by Theo Poward
Stories help us to understand our place in the world. By relating to characters we get to look at ourselves and define our identity in terms that are favourable to us. This is true of Theology on a grand scale of understanding ourselves as humanity in relation to our God, Nature and our fellow humans. It is also true of Politics and the simpler question of how we should organise ourselves. Disagreeing on both these points is natural and common, the problems come when we come into conflict based upon these disagreements.
I want to use a story that I was told as a child to highlight the best way of approaching disagreements when you want the other person to agree with you. Seeing the recent violence in Spain over Catalonia, and in Iraq and Syria over Kurdistan, not to mention ongoing issues with Somaliland in Somalia, Biafran in Nigeria and Cameroon and many other places, underpins the importance of this message.
The story I want to share is the parable of the Wind and the Sun it is on of Aesop’s fables, and it goes like this:
THE WIND and the Sun were disputing which was the stronger. Suddenly they saw a traveller coming down the road, and the Sun said: “I see a way to decide our dispute. Whichever of us can cause that traveller to take off his cloak shall be regarded as the stronger. You begin.” So the Sun retired behind a cloud, and the Wind began to blow as hard as it could upon the traveller. But the harder he blew the more closely did the traveller wrap his cloak round him, till at last the Wind had to give up in despair. Then the Sun came out and shone in all his glory upon the traveller, who soon found it too hot to walk with his cloak on.
If people are demanding greater self-determination it is because they do not feel that they can relate to any character in the greater national narrative. As a result they want to write or rediscover their own narrative, one they can relate to. Often these people are holding onto an identity that is more local. However, this is not a smaller identity, they demonstrate this by their whole-hearted embrace of larger, transnational identities as well. What we see is an attempt to balance the local and global. A desire to decentralise power, and take more control of their affairs, all the while maintaining an open and friendly stance to the rest of the world. These movements of secession are calls for decentralisation, often fed by real or imagined failures of the larger identity to recognize and accommodate the needs of the smaller.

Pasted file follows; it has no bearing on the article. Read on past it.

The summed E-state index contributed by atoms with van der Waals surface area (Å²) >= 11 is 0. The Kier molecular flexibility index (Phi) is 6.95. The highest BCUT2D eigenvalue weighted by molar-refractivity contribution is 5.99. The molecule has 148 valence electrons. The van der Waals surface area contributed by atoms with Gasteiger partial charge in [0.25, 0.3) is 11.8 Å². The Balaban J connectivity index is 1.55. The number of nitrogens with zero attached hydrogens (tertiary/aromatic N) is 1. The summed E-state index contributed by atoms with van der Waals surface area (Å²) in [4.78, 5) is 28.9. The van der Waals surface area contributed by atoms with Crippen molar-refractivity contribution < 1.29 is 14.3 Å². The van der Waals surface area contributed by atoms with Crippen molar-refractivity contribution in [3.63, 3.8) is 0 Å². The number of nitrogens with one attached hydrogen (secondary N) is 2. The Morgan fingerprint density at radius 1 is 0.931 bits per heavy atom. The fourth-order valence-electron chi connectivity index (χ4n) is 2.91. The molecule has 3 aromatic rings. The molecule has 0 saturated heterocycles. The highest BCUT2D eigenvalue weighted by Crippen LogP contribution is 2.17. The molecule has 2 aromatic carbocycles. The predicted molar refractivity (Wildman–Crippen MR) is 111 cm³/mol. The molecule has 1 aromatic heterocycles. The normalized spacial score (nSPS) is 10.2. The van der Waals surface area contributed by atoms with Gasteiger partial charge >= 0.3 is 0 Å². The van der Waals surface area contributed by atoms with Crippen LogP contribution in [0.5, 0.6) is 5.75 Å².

The evolving nature of identities means that they constantly need to be reassessed, and as they are, so relationships with any overlapping identities needs to be reassessed as well. Scotland is another example of this, closer to home for me. The UK is not a perfect union, and things still need to change. But at least Scots know that there is no gun held to their head. It is their choice and that is a key factor in why they are content to stay in the union, at least for now.
The principle of subsidiarity applies in all these situations. People know best how to manage their own affairs. Self-determination is more important than protecting the unity of any political state. Yet, perhaps paradoxically, respecting self-determination is the best way of preserving the unity of any political state. This is a lesson that many of us learnt as children from the above parable.
If people don’t feel at home in the larger identity, which they don’t if they are demanding secession, then the worst thing you can do is attempt to force them. You cannot force people to feel comfortable. I am not taking a side in any of these conflicts of identity that I have mentioned. Every case is different and I do not know enough to comment fully. However, I do know that the moral of the story of the Wind and the Sun applies to all these situations. “Kindness has a greater effect than Severity.” It seems many political leaders ignored this lesson. Many of their identities are doomed to fracture and be redefined as a result.